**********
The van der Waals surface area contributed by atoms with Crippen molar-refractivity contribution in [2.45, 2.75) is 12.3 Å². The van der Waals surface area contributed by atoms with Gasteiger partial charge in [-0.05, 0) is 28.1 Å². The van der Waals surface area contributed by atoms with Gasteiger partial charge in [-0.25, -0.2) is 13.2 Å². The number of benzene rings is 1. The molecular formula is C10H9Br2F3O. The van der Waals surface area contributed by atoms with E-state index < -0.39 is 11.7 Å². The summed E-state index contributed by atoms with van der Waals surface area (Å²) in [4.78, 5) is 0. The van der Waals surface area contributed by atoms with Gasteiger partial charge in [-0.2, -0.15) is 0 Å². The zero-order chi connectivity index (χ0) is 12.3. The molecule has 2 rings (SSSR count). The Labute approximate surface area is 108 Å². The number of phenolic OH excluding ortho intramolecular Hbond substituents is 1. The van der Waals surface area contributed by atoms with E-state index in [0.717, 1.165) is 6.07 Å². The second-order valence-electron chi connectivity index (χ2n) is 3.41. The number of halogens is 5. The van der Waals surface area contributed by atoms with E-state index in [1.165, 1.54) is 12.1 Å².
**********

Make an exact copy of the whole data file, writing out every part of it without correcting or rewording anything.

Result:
The van der Waals surface area contributed by atoms with Crippen molar-refractivity contribution in [2.45, 2.75) is 12.3 Å². The van der Waals surface area contributed by atoms with Gasteiger partial charge in [-0.05, 0) is 28.1 Å². The van der Waals surface area contributed by atoms with Gasteiger partial charge in [-0.25, -0.2) is 13.2 Å². The number of benzene rings is 1. The molecular formula is C10H9Br2F3O. The van der Waals surface area contributed by atoms with E-state index < -0.39 is 11.7 Å². The summed E-state index contributed by atoms with van der Waals surface area (Å²) in [4.78, 5) is 0. The van der Waals surface area contributed by atoms with Gasteiger partial charge in [-0.2, -0.15) is 0 Å². The zero-order chi connectivity index (χ0) is 12.3. The molecule has 2 rings (SSSR count). The Labute approximate surface area is 108 Å². The number of phenolic OH excluding ortho intramolecular Hbond substituents is 1. The van der Waals surface area contributed by atoms with E-state index in [0.717, 1.165) is 6.07 Å². The second-order valence-electron chi connectivity index (χ2n) is 3.41. The number of halogens is 5. The van der Waals surface area contributed by atoms with E-state index in [1.165, 1.54) is 12.1 Å².